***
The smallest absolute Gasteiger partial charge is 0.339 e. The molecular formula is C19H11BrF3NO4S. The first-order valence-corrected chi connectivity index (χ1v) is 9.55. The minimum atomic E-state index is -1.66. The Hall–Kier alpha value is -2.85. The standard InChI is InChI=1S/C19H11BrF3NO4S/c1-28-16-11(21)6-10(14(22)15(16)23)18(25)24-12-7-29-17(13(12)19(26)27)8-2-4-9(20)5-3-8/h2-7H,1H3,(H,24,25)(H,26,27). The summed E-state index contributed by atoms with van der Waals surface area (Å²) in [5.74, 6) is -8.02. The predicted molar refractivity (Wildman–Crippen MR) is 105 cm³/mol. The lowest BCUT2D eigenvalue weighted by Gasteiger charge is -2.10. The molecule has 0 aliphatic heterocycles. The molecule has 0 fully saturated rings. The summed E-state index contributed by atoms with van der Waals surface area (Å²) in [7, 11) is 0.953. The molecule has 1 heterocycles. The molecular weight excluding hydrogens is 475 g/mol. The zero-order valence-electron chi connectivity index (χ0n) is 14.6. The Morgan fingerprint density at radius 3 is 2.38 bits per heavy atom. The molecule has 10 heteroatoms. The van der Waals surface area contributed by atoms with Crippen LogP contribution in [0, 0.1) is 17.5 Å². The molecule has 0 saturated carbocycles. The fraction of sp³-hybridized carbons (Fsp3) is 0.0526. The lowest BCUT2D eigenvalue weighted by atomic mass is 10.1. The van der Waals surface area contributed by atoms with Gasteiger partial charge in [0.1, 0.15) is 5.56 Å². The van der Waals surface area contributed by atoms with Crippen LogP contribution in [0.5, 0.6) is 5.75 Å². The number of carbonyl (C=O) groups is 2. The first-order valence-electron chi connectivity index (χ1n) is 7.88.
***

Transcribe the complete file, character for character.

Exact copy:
The smallest absolute Gasteiger partial charge is 0.339 e. The molecular formula is C19H11BrF3NO4S. The first-order valence-corrected chi connectivity index (χ1v) is 9.55. The minimum atomic E-state index is -1.66. The Hall–Kier alpha value is -2.85. The standard InChI is InChI=1S/C19H11BrF3NO4S/c1-28-16-11(21)6-10(14(22)15(16)23)18(25)24-12-7-29-17(13(12)19(26)27)8-2-4-9(20)5-3-8/h2-7H,1H3,(H,24,25)(H,26,27). The summed E-state index contributed by atoms with van der Waals surface area (Å²) in [5.74, 6) is -8.02. The predicted molar refractivity (Wildman–Crippen MR) is 105 cm³/mol. The lowest BCUT2D eigenvalue weighted by Gasteiger charge is -2.10. The molecule has 0 aliphatic heterocycles. The molecule has 0 fully saturated rings. The summed E-state index contributed by atoms with van der Waals surface area (Å²) in [7, 11) is 0.953. The molecule has 1 heterocycles. The molecular weight excluding hydrogens is 475 g/mol. The zero-order valence-electron chi connectivity index (χ0n) is 14.6. The Morgan fingerprint density at radius 3 is 2.38 bits per heavy atom. The molecule has 10 heteroatoms. The van der Waals surface area contributed by atoms with Crippen LogP contribution in [0, 0.1) is 17.5 Å². The molecule has 0 saturated carbocycles. The fraction of sp³-hybridized carbons (Fsp3) is 0.0526. The lowest BCUT2D eigenvalue weighted by atomic mass is 10.1. The van der Waals surface area contributed by atoms with Gasteiger partial charge in [0.1, 0.15) is 5.56 Å². The van der Waals surface area contributed by atoms with Crippen LogP contribution in [0.5, 0.6) is 5.75 Å². The number of carbonyl (C=O) groups is 2. The first-order valence-electron chi connectivity index (χ1n) is 7.88.